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Been back out to check if there were any more but unfortunately it's all overgrown now.
fam. nidulariaceae.--- genus Cyathus -- and almost surely species stratius . look/ compare this spotting with yours --> ( http://www.projectnoah.org/spottings/749... )- they have almost the same colors ( maybe influenced from the light, light brown the young ones and dark-b. to black the older). fresh open ones are whitish-silver inside/older darkend to brown. the inside is horizontally divided. the edge of the open are black. the outside-surface hairy/spikey. the eggs are first skin/silk/cream and by older ones are darkend grey/brown/black. - here what i found to determinate/identify them. : "C. striatus can be distinguished from most other bird's nest fungi by its hairy exterior and grooved (striated) inner walls"- when you have a question about it, just ask!
There is a whole family of cup fungi (the Nidulariaceae:http://en.wikipedia.org/wiki/Nidulariaceae), so these probably are a different species than C. striatus. Craig is right about the little discs - they are essentially spore packets which splash out of the cups when rained on, and then the spores germinate where they land. Some of the little packets even have a cord attaching them to the cup so that when they splash out they can wrap around sticks or other nearby debris and the spores can germinate there. Very neat little fungi.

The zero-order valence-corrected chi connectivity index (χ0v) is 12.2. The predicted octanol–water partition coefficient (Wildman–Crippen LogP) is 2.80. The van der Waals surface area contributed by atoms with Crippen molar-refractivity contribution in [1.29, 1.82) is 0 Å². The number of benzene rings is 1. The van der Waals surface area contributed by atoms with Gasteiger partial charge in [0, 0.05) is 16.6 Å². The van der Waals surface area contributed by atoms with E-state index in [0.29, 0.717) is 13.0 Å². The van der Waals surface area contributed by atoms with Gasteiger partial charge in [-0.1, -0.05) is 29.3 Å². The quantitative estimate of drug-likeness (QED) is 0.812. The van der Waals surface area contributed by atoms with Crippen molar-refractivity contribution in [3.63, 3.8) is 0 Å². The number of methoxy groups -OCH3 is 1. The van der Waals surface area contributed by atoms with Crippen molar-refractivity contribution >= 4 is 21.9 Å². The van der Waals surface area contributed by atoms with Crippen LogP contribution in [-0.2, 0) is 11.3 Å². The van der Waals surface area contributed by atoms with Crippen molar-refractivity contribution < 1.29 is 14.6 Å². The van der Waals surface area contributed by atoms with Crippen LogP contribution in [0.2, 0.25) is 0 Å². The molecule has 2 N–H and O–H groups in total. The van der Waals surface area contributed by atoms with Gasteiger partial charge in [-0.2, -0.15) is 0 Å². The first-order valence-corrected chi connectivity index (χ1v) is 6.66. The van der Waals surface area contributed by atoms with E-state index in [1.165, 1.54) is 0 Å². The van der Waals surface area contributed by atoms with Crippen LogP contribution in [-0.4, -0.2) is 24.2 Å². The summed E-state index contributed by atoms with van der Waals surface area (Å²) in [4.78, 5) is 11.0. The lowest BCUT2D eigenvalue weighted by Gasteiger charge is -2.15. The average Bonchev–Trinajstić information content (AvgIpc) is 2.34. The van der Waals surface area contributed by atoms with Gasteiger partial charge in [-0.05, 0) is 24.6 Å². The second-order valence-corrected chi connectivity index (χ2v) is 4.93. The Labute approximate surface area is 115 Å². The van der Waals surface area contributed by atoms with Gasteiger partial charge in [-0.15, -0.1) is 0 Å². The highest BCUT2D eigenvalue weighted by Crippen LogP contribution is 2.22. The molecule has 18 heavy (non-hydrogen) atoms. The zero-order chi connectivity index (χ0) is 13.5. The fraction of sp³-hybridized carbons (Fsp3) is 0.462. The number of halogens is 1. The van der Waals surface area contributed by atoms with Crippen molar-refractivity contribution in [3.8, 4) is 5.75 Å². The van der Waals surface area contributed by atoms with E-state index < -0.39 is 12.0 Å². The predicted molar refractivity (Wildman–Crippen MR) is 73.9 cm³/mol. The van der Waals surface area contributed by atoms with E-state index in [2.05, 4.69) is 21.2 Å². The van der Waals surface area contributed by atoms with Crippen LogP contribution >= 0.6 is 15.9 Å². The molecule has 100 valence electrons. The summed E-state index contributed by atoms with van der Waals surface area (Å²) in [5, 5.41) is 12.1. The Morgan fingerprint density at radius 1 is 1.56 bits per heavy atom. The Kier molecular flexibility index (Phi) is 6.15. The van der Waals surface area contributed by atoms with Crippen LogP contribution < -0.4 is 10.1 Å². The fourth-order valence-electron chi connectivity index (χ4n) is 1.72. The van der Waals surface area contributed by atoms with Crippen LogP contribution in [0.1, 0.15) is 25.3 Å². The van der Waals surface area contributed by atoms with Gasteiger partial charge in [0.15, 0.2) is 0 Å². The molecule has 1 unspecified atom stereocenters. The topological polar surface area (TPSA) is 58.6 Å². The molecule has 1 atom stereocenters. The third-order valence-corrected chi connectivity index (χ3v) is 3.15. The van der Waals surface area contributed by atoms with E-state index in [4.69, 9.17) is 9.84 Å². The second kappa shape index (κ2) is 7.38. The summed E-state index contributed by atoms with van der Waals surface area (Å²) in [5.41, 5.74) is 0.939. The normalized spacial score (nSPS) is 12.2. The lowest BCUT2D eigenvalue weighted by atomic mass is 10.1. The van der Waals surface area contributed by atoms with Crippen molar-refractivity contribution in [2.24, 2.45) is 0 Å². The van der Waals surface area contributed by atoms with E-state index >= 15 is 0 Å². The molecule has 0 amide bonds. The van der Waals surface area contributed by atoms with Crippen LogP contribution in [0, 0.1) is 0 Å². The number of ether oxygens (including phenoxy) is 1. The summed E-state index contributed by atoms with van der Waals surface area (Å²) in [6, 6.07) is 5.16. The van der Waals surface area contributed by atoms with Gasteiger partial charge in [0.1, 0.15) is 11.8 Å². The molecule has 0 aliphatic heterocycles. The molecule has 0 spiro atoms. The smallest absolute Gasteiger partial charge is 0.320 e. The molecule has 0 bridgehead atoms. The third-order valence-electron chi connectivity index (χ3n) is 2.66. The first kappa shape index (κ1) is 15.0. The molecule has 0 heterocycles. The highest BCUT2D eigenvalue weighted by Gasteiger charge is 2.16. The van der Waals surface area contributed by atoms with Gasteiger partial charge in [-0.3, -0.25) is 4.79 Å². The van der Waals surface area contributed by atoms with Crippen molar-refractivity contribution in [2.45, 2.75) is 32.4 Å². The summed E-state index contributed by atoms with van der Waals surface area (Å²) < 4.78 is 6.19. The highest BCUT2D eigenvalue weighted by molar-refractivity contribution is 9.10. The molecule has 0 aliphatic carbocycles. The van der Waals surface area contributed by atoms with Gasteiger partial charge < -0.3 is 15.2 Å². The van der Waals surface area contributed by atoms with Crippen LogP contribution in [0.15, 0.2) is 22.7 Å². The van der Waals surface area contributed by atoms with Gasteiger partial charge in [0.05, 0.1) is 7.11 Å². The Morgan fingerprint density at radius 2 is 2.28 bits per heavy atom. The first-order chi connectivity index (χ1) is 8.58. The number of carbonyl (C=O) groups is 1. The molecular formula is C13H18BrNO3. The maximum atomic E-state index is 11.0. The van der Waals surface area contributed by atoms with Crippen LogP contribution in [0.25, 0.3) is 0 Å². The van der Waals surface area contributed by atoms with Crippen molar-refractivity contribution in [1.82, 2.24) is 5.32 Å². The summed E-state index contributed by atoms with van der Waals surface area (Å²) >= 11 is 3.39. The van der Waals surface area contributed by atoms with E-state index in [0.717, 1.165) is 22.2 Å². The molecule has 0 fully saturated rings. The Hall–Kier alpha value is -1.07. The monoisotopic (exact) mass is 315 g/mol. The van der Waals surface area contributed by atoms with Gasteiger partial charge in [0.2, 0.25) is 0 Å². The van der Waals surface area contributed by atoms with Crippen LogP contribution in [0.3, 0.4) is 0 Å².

Wiki says they are only distributed in temperate regions, so this might not be the same species you saw in Thailand. Though it is probably what Craig saw.
I photographed behind where I live so I will have to go back out and check on them again now that you've mentioned that, Thanks Craig
Thanks for posting this. I saw these strange fruiting bodies quite a bit back at the end of August in woody mulch at the Royal Botanic Gardens, Kew & really wanted to find out what they are. They seem very peculiar for fungi as the little discs that pop out when rain splashed are more like seeds than spores.
Spotted on Sep 11, 2011 Submitted on Oct 11, 2011